• tacitus April 28, 2011, 4:36 PM

          Is this a joke?

    • Olaf April 27, 2011, 10:41 PM

      Star Plasma? Volcanic Eruptions? None compatible stars? Light bulbs?

      So Volcanoes are the evil ones triggered by someone that replaced the wrong light-bulb.

  • Torbjorn Larsson OM April 27, 2011, 3:19 PM

    +1 on the images! Amazing what new observatories can come up with.

  • FleetFoot April 27, 2011, 10:46 PM

    The shadow effect is even clearer in the high energy x-ray image:

    http://chandra.si.edu/photo/2011/tycho2/tycho2_hi.jpg

    There could even be evidence for shadow of a “hot Jupiter” companion about 5 o’clock on the edge of the companion star shadow.

    Does anyone know why there seems to be a double layer on the left hemisphere?

    • Torbjorn Larsson OM April 28, 2011, 7:44 AM

      To me it looks like the perspective of an uneven expansion: the outlines aren’t exact copies. And there are two similar outlines on the right hs, and one each top/bottom.

      • FleetFoot April 28, 2011, 11:24 AM

        I’m wondering if it might be a result of an off-centre initiation:

        http://news.ucsc.edu/2009/08/3137.html

        The layers might the material ejected directly from the outer layer above the initiation point versus that from the deeper core material ejected after the reaction had first gone inwards.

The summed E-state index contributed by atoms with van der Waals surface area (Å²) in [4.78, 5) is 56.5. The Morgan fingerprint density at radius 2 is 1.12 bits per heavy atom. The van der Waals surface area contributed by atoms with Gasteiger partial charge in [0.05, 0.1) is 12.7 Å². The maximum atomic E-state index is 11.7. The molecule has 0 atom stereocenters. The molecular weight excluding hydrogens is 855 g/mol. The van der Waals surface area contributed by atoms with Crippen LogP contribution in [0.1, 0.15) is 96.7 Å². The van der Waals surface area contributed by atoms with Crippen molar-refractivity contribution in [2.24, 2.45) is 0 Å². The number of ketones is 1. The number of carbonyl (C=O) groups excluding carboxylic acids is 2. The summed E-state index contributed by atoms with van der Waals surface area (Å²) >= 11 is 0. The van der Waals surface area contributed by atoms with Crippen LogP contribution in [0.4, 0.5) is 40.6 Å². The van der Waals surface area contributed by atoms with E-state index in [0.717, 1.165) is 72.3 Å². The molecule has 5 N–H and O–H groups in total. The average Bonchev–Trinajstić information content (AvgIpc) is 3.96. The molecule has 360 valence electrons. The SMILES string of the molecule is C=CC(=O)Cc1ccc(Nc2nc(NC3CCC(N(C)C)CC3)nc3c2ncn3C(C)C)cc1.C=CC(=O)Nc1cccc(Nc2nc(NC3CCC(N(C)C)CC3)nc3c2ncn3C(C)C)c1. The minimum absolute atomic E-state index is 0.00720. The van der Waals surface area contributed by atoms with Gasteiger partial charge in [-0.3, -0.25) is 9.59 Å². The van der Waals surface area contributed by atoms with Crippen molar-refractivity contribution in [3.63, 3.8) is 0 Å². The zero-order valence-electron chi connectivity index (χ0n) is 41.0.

An alternative might be the direct shock wave from the initiation point versus one reflected from a deeper layer.

        The above is purely speculation of course, just musing on possibilities over lunch.

  • Lawrence B. Crowell April 28, 2011, 11:59 AM

    This data is good news. This gives support for the hypothesis or theory that SNIa are due to dwarf stars which increase their mass beyond their Chandrasekhar limit and implode to generate a stellar mass hydrogen bomb. The white dwarf increases it mass by siphoning off mass from a companion star that is close enough so the Roche lobe crosses a Lagrange point. The white dwarf star increases it mass to 1.3M_{sol} and the cosmic H-bomb is lit. This means the luminosity of these objects is well calibrated and can be used as a cosmic standard candle. So this evidence is good news.

    The other features were discussed here at UT a couple of months ago. These are, as I recall, due to charged particles spiraling around magnetic fields that generate X-rays by Bremsstrahlung radiation process.

    LC

  • Jon Hanford April 28, 2011, 12:11 PM

    In 2008 the 8.2m Subaru telescope obtained spectra of the Tycho supernova near maximum brightness, by observing a light echo of the supernova 436 years after the event: http://arxiv.org/ftp/arxiv/papers/0810/0810.5106.pdf

    These observations lent support to the accreting white dwarf scenario and confirmed the supernova was a normal Type Ia SN.